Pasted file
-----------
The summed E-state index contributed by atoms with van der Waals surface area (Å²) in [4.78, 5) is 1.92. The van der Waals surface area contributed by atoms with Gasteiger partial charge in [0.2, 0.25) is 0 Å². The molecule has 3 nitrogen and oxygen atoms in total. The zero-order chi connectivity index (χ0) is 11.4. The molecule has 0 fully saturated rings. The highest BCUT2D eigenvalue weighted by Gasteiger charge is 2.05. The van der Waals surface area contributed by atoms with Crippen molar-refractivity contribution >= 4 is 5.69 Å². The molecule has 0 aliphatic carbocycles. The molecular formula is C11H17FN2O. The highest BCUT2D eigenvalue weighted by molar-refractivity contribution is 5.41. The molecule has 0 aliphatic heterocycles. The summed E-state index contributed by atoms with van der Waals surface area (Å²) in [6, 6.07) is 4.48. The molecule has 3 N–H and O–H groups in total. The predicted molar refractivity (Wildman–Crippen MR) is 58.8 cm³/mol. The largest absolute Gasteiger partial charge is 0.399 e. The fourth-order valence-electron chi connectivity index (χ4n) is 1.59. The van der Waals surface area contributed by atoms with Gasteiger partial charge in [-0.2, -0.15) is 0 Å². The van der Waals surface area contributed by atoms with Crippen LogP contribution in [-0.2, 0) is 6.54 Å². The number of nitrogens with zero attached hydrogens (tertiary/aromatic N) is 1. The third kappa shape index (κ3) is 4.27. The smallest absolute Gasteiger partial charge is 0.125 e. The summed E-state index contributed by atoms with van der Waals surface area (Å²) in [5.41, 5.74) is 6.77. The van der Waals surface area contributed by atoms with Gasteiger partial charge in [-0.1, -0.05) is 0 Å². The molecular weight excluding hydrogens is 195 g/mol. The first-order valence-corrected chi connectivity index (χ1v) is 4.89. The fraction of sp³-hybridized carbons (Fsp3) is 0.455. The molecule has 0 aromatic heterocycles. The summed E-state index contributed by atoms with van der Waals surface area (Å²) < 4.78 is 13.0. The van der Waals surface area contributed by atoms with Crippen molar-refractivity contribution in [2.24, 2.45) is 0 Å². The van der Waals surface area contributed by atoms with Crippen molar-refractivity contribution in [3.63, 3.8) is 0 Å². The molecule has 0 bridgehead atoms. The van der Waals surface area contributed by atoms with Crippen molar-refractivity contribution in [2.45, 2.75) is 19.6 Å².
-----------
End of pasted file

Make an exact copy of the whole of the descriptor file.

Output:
The summed E-state index contributed by atoms with van der Waals surface area (Å²) in [4.78, 5) is 1.92. The van der Waals surface area contributed by atoms with Gasteiger partial charge in [0.2, 0.25) is 0 Å². The molecule has 3 nitrogen and oxygen atoms in total. The zero-order chi connectivity index (χ0) is 11.4. The molecule has 0 fully saturated rings. The highest BCUT2D eigenvalue weighted by Gasteiger charge is 2.05. The van der Waals surface area contributed by atoms with Crippen molar-refractivity contribution >= 4 is 5.69 Å². The molecule has 0 aliphatic carbocycles. The molecular formula is C11H17FN2O. The highest BCUT2D eigenvalue weighted by molar-refractivity contribution is 5.41. The molecule has 0 aliphatic heterocycles. The summed E-state index contributed by atoms with van der Waals surface area (Å²) in [6, 6.07) is 4.48. The molecule has 3 N–H and O–H groups in total. The predicted molar refractivity (Wildman–Crippen MR) is 58.8 cm³/mol. The largest absolute Gasteiger partial charge is 0.399 e. The fourth-order valence-electron chi connectivity index (χ4n) is 1.59. The van der Waals surface area contributed by atoms with Gasteiger partial charge in [-0.2, -0.15) is 0 Å². The van der Waals surface area contributed by atoms with Crippen LogP contribution in [-0.2, 0) is 6.54 Å². The number of nitrogens with zero attached hydrogens (tertiary/aromatic N) is 1. The third kappa shape index (κ3) is 4.27. The smallest absolute Gasteiger partial charge is 0.125 e. The summed E-state index contributed by atoms with van der Waals surface area (Å²) in [5.41, 5.74) is 6.77. The van der Waals surface area contributed by atoms with Gasteiger partial charge in [-0.1, -0.05) is 0 Å². The molecular weight excluding hydrogens is 195 g/mol. The first-order valence-corrected chi connectivity index (χ1v) is 4.89. The fraction of sp³-hybridized carbons (Fsp3) is 0.455. The molecule has 0 aromatic heterocycles. The summed E-state index contributed by atoms with van der Waals surface area (Å²) < 4.78 is 13.0. The van der Waals surface area contributed by atoms with Crippen molar-refractivity contribution in [2.24, 2.45) is 0 Å². The van der Waals surface area contributed by atoms with Crippen molar-refractivity contribution in [3.63, 3.8) is 0 Å². The molecule has 0 bridgehead atoms. The van der Waals surface area contributed by atoms with Crippen molar-refractivity contribution in [2.45, 2.75) is 19.6 Å².